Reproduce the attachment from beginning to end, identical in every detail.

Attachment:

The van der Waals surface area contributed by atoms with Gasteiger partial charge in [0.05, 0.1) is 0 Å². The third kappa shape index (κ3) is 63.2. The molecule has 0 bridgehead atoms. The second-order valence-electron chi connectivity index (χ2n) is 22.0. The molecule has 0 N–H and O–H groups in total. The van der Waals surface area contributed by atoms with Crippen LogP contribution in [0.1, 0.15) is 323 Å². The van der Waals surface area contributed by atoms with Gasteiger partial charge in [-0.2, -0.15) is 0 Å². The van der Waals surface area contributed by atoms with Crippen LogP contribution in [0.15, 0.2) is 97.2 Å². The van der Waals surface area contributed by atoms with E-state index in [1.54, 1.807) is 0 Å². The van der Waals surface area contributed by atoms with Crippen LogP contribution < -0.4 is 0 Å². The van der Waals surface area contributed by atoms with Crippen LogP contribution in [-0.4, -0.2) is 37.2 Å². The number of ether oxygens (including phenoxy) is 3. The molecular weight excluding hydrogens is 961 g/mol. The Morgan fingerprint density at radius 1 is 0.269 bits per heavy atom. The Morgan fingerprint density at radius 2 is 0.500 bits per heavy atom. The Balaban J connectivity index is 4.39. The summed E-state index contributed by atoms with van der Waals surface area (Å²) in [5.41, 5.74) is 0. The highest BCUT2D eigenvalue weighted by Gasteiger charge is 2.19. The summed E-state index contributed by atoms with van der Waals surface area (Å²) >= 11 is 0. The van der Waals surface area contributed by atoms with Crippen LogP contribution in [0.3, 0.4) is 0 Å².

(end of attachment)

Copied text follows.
The van der Waals surface area contributed by atoms with Gasteiger partial charge in [0.05, 0.1) is 0 Å². The third kappa shape index (κ3) is 63.2. The molecule has 0 bridgehead atoms. The second-order valence-electron chi connectivity index (χ2n) is 22.0. The molecule has 0 N–H and O–H groups in total. The van der Waals surface area contributed by atoms with Crippen LogP contribution in [0.1, 0.15) is 323 Å². The van der Waals surface area contributed by atoms with Gasteiger partial charge in [-0.2, -0.15) is 0 Å². The van der Waals surface area contributed by atoms with Crippen LogP contribution in [0.15, 0.2) is 97.2 Å². The van der Waals surface area contributed by atoms with E-state index in [1.54, 1.807) is 0 Å². The van der Waals surface area contributed by atoms with Crippen LogP contribution < -0.4 is 0 Å². The van der Waals surface area contributed by atoms with Crippen LogP contribution in [-0.4, -0.2) is 37.2 Å². The number of ether oxygens (including phenoxy) is 3. The molecular weight excluding hydrogens is 961 g/mol. The Morgan fingerprint density at radius 1 is 0.269 bits per heavy atom. The Morgan fingerprint density at radius 2 is 0.500 bits per heavy atom. The Balaban J connectivity index is 4.39. The summed E-state index contributed by atoms with van der Waals surface area (Å²) in [5.41, 5.74) is 0. The highest BCUT2D eigenvalue weighted by Gasteiger charge is 2.19. The summed E-state index contributed by atoms with van der Waals surface area (Å²) >= 11 is 0. The van der Waals surface area contributed by atoms with Crippen LogP contribution in [0.3, 0.4) is 0 Å².